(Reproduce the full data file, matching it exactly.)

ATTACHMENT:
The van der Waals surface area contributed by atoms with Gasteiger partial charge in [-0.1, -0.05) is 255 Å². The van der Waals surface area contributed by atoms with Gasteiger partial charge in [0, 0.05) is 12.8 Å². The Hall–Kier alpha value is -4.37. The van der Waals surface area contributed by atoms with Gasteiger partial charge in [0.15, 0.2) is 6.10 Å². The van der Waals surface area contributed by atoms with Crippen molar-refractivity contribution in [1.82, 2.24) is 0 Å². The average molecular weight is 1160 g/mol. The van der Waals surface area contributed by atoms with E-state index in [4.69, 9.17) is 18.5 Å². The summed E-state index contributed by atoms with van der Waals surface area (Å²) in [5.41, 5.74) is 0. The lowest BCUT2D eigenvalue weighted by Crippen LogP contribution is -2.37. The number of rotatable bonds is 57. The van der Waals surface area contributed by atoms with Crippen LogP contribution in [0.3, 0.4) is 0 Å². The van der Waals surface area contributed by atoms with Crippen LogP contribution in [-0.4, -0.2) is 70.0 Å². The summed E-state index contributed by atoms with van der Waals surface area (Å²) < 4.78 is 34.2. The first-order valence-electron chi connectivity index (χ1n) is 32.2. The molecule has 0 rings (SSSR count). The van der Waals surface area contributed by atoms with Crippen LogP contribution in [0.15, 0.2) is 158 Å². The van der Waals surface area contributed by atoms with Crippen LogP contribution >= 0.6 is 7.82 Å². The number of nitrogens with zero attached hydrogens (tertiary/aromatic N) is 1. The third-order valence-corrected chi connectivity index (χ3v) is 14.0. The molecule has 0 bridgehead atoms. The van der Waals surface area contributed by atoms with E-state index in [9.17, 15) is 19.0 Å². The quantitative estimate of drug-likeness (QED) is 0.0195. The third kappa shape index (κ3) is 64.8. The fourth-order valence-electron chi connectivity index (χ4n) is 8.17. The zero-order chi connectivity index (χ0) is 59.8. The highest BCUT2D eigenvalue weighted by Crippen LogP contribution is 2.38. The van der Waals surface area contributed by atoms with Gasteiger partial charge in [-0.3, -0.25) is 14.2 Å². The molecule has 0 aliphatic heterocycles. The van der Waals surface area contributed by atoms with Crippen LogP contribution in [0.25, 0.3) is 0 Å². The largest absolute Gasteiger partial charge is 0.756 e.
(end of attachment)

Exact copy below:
The van der Waals surface area contributed by atoms with Gasteiger partial charge in [-0.1, -0.05) is 255 Å². The van der Waals surface area contributed by atoms with Gasteiger partial charge in [0, 0.05) is 12.8 Å². The Hall–Kier alpha value is -4.37. The van der Waals surface area contributed by atoms with Gasteiger partial charge in [0.15, 0.2) is 6.10 Å². The van der Waals surface area contributed by atoms with Crippen molar-refractivity contribution in [1.82, 2.24) is 0 Å². The average molecular weight is 1160 g/mol. The van der Waals surface area contributed by atoms with E-state index in [4.69, 9.17) is 18.5 Å². The summed E-state index contributed by atoms with van der Waals surface area (Å²) in [5.41, 5.74) is 0. The lowest BCUT2D eigenvalue weighted by Crippen LogP contribution is -2.37. The number of rotatable bonds is 57. The van der Waals surface area contributed by atoms with Crippen LogP contribution in [0.3, 0.4) is 0 Å². The van der Waals surface area contributed by atoms with Crippen LogP contribution in [-0.4, -0.2) is 70.0 Å². The summed E-state index contributed by atoms with van der Waals surface area (Å²) < 4.78 is 34.2. The first-order valence-electron chi connectivity index (χ1n) is 32.2. The molecule has 0 rings (SSSR count). The van der Waals surface area contributed by atoms with Crippen LogP contribution in [0.15, 0.2) is 158 Å². The van der Waals surface area contributed by atoms with Crippen LogP contribution >= 0.6 is 7.82 Å². The number of nitrogens with zero attached hydrogens (tertiary/aromatic N) is 1. The third-order valence-corrected chi connectivity index (χ3v) is 14.0. The molecule has 0 bridgehead atoms. The van der Waals surface area contributed by atoms with E-state index in [9.17, 15) is 19.0 Å². The quantitative estimate of drug-likeness (QED) is 0.0195. The third kappa shape index (κ3) is 64.8. The fourth-order valence-electron chi connectivity index (χ4n) is 8.17. The zero-order chi connectivity index (χ0) is 59.8. The highest BCUT2D eigenvalue weighted by Crippen LogP contribution is 2.38. The van der Waals surface area contributed by atoms with Gasteiger partial charge in [-0.3, -0.25) is 14.2 Å². The molecule has 0 aliphatic heterocycles. The van der Waals surface area contributed by atoms with Crippen LogP contribution in [0.25, 0.3) is 0 Å². The largest absolute Gasteiger partial charge is 0.756 e.